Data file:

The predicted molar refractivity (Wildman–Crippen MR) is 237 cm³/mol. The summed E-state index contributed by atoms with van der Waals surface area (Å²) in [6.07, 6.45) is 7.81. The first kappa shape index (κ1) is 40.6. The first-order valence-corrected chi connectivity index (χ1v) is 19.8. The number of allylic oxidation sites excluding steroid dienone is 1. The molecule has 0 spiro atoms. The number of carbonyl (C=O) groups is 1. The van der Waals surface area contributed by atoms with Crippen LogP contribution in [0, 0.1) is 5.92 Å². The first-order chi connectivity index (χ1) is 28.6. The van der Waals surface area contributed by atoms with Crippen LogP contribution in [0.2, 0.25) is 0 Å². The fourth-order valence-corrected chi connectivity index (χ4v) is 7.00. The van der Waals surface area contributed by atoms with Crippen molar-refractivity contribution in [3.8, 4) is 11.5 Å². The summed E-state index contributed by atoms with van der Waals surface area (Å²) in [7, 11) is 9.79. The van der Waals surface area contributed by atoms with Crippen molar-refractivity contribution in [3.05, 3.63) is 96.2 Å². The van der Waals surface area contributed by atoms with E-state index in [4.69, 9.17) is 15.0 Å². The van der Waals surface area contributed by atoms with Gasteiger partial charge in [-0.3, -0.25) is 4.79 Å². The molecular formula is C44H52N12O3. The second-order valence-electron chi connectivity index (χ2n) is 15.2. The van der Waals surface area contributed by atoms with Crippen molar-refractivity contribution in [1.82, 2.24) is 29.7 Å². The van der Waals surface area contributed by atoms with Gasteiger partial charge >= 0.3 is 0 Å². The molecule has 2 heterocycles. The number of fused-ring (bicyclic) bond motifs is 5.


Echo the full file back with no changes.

The predicted molar refractivity (Wildman–Crippen MR) is 237 cm³/mol. The summed E-state index contributed by atoms with van der Waals surface area (Å²) in [6.07, 6.45) is 7.81. The first kappa shape index (κ1) is 40.6. The first-order valence-corrected chi connectivity index (χ1v) is 19.8. The number of allylic oxidation sites excluding steroid dienone is 1. The molecule has 0 spiro atoms. The number of carbonyl (C=O) groups is 1. The van der Waals surface area contributed by atoms with Crippen LogP contribution in [0, 0.1) is 5.92 Å². The first-order chi connectivity index (χ1) is 28.6. The van der Waals surface area contributed by atoms with Crippen LogP contribution in [0.2, 0.25) is 0 Å². The fourth-order valence-corrected chi connectivity index (χ4v) is 7.00. The van der Waals surface area contributed by atoms with Crippen molar-refractivity contribution in [3.8, 4) is 11.5 Å². The summed E-state index contributed by atoms with van der Waals surface area (Å²) in [7, 11) is 9.79. The van der Waals surface area contributed by atoms with Crippen molar-refractivity contribution in [3.05, 3.63) is 96.2 Å². The van der Waals surface area contributed by atoms with E-state index in [4.69, 9.17) is 15.0 Å². The van der Waals surface area contributed by atoms with Gasteiger partial charge in [-0.3, -0.25) is 4.79 Å². The molecular formula is C44H52N12O3. The second-order valence-electron chi connectivity index (χ2n) is 15.2. The van der Waals surface area contributed by atoms with Crippen molar-refractivity contribution in [1.82, 2.24) is 29.7 Å². The van der Waals surface area contributed by atoms with Gasteiger partial charge >= 0.3 is 0 Å². The molecule has 2 heterocycles. The number of fused-ring (bicyclic) bond motifs is 5.